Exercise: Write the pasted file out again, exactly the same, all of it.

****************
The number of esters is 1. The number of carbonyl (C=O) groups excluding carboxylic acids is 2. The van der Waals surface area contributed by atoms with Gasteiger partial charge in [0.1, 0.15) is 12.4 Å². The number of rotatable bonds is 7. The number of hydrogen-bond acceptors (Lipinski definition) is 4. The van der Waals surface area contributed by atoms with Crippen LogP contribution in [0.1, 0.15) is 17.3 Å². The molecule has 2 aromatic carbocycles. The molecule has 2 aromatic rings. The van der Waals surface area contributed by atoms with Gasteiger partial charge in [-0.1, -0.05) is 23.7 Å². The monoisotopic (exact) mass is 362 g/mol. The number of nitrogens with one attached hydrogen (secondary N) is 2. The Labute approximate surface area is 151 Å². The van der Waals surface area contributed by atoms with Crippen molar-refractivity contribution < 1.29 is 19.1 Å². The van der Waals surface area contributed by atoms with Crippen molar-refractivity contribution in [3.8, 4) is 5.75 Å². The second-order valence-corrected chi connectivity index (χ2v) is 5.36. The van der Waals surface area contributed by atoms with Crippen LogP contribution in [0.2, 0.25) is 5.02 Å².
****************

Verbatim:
The number of esters is 1. The number of carbonyl (C=O) groups excluding carboxylic acids is 2. The van der Waals surface area contributed by atoms with Gasteiger partial charge in [0.1, 0.15) is 12.4 Å². The number of rotatable bonds is 7. The number of hydrogen-bond acceptors (Lipinski definition) is 4. The van der Waals surface area contributed by atoms with Crippen LogP contribution in [0.1, 0.15) is 17.3 Å². The molecule has 2 aromatic carbocycles. The molecule has 2 aromatic rings. The van der Waals surface area contributed by atoms with Gasteiger partial charge in [-0.1, -0.05) is 23.7 Å². The monoisotopic (exact) mass is 362 g/mol. The number of nitrogens with one attached hydrogen (secondary N) is 2. The Labute approximate surface area is 151 Å². The van der Waals surface area contributed by atoms with Crippen molar-refractivity contribution < 1.29 is 19.1 Å². The van der Waals surface area contributed by atoms with Crippen molar-refractivity contribution in [3.8, 4) is 5.75 Å². The second-order valence-corrected chi connectivity index (χ2v) is 5.36. The van der Waals surface area contributed by atoms with Crippen LogP contribution in [0.2, 0.25) is 5.02 Å².